If you own Class A or B apartments in South Florida, Southern California, or Washington, D.C., you've had some very good years. While multifamily properties have increased in value across the country, it's nothing quite like what's happening in these cities. Property values are soaring. Apartments in Southern California have seen their valuations increase 98 percent since 1999, with the biggest jump coming in 2002 when prices jumped 22 percent, according to Linwood Thompson, managing director for the National Multi Housing Group at Marcus & Millichap, a brokerage firm in Atlanta.

One primary reason for this phenomenon: strong condo-conversion markets. "The condo product is the stuff with the most demand and most money chasing it," says Chris Beda, managing partner and chief investment officer for Carmel Partners, an owner, developer, and manager of real estate in Denver. "There is a tremendous trend to do condo conversion. That's made it much more competitive because there are still people out there trying to buy these properties as apartments" in addition to condo converters buying them.

With condo converters, private investors, institutions, and REITs chasing deals, the bidding for multifamily properties has become hot and heavy around the country. But there are a few spots that are cooler, including some Midwestern markets as well as those places with low barriers to entry and shaky employment situations. Even in these cities, though, demand is at an all-time high, according to industry watchers. The acquisitiveness even crosses property lines, with buyers pursuing not only Class A and B properties, but Class C as well.

Heat Wave Five years ago, an apartment complex wasn't so tough to buy. Then, landing properties was easier, says Al Neely, executive vice president for Archstone-Smith, who remembers how he could always compete with other bidders if he wanted to buy an apartment building in Washington, D.C. Today things are different for Smith and the Englewood, Colo.-based REIT. If a property can be converted to condos, Archstone-Smith's bid is not much more than an afterthought.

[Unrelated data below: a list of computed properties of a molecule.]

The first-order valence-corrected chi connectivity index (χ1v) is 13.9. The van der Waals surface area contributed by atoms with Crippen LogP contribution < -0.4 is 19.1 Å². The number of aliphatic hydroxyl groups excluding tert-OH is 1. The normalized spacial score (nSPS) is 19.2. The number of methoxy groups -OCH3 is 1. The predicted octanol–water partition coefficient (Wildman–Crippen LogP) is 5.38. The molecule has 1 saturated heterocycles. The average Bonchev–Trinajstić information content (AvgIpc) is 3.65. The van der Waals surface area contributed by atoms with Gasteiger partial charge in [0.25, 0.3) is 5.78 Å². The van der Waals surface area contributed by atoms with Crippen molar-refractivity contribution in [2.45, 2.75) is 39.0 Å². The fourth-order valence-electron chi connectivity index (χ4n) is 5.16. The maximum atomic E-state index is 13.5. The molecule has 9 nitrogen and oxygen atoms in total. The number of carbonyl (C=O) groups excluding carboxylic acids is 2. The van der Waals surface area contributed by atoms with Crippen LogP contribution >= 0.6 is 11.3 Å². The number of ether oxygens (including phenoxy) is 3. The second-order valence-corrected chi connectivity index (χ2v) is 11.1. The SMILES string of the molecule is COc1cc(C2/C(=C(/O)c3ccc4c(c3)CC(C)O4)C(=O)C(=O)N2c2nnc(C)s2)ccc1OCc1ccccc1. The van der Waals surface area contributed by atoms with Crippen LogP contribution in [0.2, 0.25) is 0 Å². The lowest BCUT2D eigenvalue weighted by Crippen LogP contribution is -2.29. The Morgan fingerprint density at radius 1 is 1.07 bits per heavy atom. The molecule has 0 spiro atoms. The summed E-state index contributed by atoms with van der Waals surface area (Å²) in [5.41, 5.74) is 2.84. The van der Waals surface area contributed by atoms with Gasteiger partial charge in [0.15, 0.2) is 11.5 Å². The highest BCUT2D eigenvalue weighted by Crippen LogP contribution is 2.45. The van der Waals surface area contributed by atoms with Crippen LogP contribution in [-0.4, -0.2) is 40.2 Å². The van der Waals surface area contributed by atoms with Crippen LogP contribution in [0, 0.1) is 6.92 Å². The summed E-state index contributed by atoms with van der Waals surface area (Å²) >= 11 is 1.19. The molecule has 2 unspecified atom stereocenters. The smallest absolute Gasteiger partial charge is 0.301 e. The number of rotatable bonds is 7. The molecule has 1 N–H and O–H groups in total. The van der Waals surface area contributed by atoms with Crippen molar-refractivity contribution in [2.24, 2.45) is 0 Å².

"Converters can pay more and sell a product for a lot more," Neely says. "We have to underwrite it as a rental and operate it as a rental building. If a building is ripe for condo conversion and in a condo market, we really can't compete today. We're just priced out of the market."

Since Neely operates in Washington, Southern California, and South Florida, he's seen a lot of these deals cross his desk. The reason condo converters flock to these markets? Supply and demand. Lots of people want to become homeowners but can't afford the steep single-family home prices in these markets. Meanwhile, local governments make it difficult to develop new multifamily properties, which limits the availability of condos.

But each of these areas possesses other characteristics that make them popular with multifamily property purchasers. In Southern California and South Florida, water and immigration are the big attractions. In South Florida, prices have climbed 35 percent in the past three years, to a median price per unit of $70,000, according to Thompson.

Multifamily buyers are feeling this pricing pressure. "The competition in Florida is fierce," says John Smith, senior vice president of acquisitions for Home Properties, a REIT based in Rochester, N.Y. "We are in southeastern Florida because of immigration from Latin America and migration from the Northeast. There are also barriers to entry, with ocean to the east and the Everglades to the west."